Taiwan talks up trans-Pacific trade pact after exclusion from new deal – Successful Farming

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TAIPEI, Nov 16 (Reuters) – Trade-dependent Taiwan has made
“relatively” good progress towards joining the revamped version
of the Trans-Pacific Partnership, but it is awaiting clearer
rules on membership, the island’s chief trade negotiator said on

While a member of the World Trade Organization, many
countries are wary of signing trade deals with Taiwan fearing
objections from China, which claims the democratic island as its
own territory, and Taiwan has sought greater access to
multilateral deals.

Fifteen Asia-Pacific economies formed the world’s largest
free trade bloc on Sunday, the China-backed Regional
Comprehensive Economic Partnership (RCEP), which does not
include the United States or Taiwan.

Tech-powerhouse Taiwan has instead been angling to join the
11-country Comprehensive and Progressive Agreement for
Trans-Pacific Partnership (CPTPP), signed in 2018, again without
the United States.

Taiwan minister without portfolio John Deng, who leads trade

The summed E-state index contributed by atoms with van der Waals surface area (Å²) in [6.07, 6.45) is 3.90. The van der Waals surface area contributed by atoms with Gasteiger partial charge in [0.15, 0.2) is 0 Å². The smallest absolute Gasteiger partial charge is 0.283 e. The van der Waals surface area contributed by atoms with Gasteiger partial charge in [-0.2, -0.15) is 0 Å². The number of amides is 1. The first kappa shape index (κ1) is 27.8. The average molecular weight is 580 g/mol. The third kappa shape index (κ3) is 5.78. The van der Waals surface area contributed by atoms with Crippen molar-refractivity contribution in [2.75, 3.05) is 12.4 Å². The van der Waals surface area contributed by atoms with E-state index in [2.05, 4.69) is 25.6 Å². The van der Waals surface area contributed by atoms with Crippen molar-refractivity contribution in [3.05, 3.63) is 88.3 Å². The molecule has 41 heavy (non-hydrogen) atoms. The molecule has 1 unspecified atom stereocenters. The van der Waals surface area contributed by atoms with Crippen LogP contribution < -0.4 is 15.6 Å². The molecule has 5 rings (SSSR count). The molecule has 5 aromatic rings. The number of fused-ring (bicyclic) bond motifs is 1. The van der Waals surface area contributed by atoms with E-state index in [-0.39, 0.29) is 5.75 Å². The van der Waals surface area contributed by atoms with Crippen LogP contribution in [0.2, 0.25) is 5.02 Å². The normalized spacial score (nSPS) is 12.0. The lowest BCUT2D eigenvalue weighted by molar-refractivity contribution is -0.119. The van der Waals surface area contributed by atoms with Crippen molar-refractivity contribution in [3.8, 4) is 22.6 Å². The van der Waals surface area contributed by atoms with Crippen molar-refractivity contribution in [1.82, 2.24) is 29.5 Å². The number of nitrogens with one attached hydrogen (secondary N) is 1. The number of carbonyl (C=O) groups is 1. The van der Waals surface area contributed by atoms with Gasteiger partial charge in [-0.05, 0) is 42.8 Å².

talks, told reporters they had expressed willingness to join the

“Countries that have made relatively good progress (in
applying for membership) include Britain, Taiwan and Thailand,
and Taiwan’s hard work has been welcomed by many,” Deng said.

“They hope for us to stay in touch,” he said, adding that
Taiwan is waiting for the CPTPP grouping to make “clearer rules”
about membership application.

The original 12-member agreement, known as the Trans-Pacific
Partnership (TPP), was thrown into limbo in early 2017 when U.S.
President Donald Trump withdrew.

It was renamed the Comprehensive and Progressive Agreement
for Trans-Pacific Partnership and links Canada, Australia,
Brunei, Chile, Japan, Malaysia, Mexico, New Zealand, Peru,
Singapore and Vietnam.

Taiwan has played down the impact of RCEP on its economy,
saying that 70% of its exports to RCEP member countries, mostly
electronic products, are already tariff free.

Taiwan hopes eventually to sign a free trade deal with the
United States, its main arms seller and most important
international backer, and the two will hold high-level economic
talks at the end of this week.
(Reporting by Yimou Lee
Writing by Ben Blanchard
Editing by Robert Birsel)

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